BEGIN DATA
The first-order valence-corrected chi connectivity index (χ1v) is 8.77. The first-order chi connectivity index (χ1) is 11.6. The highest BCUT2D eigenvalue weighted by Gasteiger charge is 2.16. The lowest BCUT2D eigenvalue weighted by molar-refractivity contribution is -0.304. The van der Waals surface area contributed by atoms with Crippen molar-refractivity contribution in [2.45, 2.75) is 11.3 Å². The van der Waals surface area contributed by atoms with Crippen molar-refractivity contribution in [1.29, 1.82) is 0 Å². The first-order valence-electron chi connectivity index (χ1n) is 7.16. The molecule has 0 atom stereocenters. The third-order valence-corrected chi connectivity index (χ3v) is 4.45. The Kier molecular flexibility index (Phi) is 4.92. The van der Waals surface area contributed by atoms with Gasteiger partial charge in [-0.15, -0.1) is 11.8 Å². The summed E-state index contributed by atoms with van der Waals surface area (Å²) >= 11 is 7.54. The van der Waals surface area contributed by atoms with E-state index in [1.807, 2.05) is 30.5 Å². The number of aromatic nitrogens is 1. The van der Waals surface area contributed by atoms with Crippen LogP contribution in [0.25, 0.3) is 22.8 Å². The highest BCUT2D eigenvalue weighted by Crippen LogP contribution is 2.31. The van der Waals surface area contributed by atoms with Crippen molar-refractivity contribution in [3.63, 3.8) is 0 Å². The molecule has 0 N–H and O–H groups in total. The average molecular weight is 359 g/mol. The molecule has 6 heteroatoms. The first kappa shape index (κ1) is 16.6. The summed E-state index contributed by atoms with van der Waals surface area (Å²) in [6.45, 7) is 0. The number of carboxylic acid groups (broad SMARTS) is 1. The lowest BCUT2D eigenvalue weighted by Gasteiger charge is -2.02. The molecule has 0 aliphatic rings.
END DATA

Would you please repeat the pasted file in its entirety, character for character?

The first-order valence-corrected chi connectivity index (χ1v) is 8.77. The first-order chi connectivity index (χ1) is 11.6. The highest BCUT2D eigenvalue weighted by Gasteiger charge is 2.16. The lowest BCUT2D eigenvalue weighted by molar-refractivity contribution is -0.304. The van der Waals surface area contributed by atoms with Crippen molar-refractivity contribution in [2.45, 2.75) is 11.3 Å². The van der Waals surface area contributed by atoms with Crippen molar-refractivity contribution in [1.29, 1.82) is 0 Å². The first-order valence-electron chi connectivity index (χ1n) is 7.16. The molecule has 0 atom stereocenters. The third-order valence-corrected chi connectivity index (χ3v) is 4.45. The Kier molecular flexibility index (Phi) is 4.92. The van der Waals surface area contributed by atoms with Gasteiger partial charge in [-0.15, -0.1) is 11.8 Å². The summed E-state index contributed by atoms with van der Waals surface area (Å²) >= 11 is 7.54. The van der Waals surface area contributed by atoms with E-state index in [1.807, 2.05) is 30.5 Å². The number of aromatic nitrogens is 1. The van der Waals surface area contributed by atoms with Crippen LogP contribution in [0.25, 0.3) is 22.8 Å². The highest BCUT2D eigenvalue weighted by Crippen LogP contribution is 2.31. The van der Waals surface area contributed by atoms with Crippen molar-refractivity contribution in [3.63, 3.8) is 0 Å². The molecule has 0 N–H and O–H groups in total. The average molecular weight is 359 g/mol. The molecule has 6 heteroatoms. The first kappa shape index (κ1) is 16.6. The summed E-state index contributed by atoms with van der Waals surface area (Å²) in [6.45, 7) is 0. The number of carboxylic acid groups (broad SMARTS) is 1. The lowest BCUT2D eigenvalue weighted by Gasteiger charge is -2.02. The molecule has 0 aliphatic rings.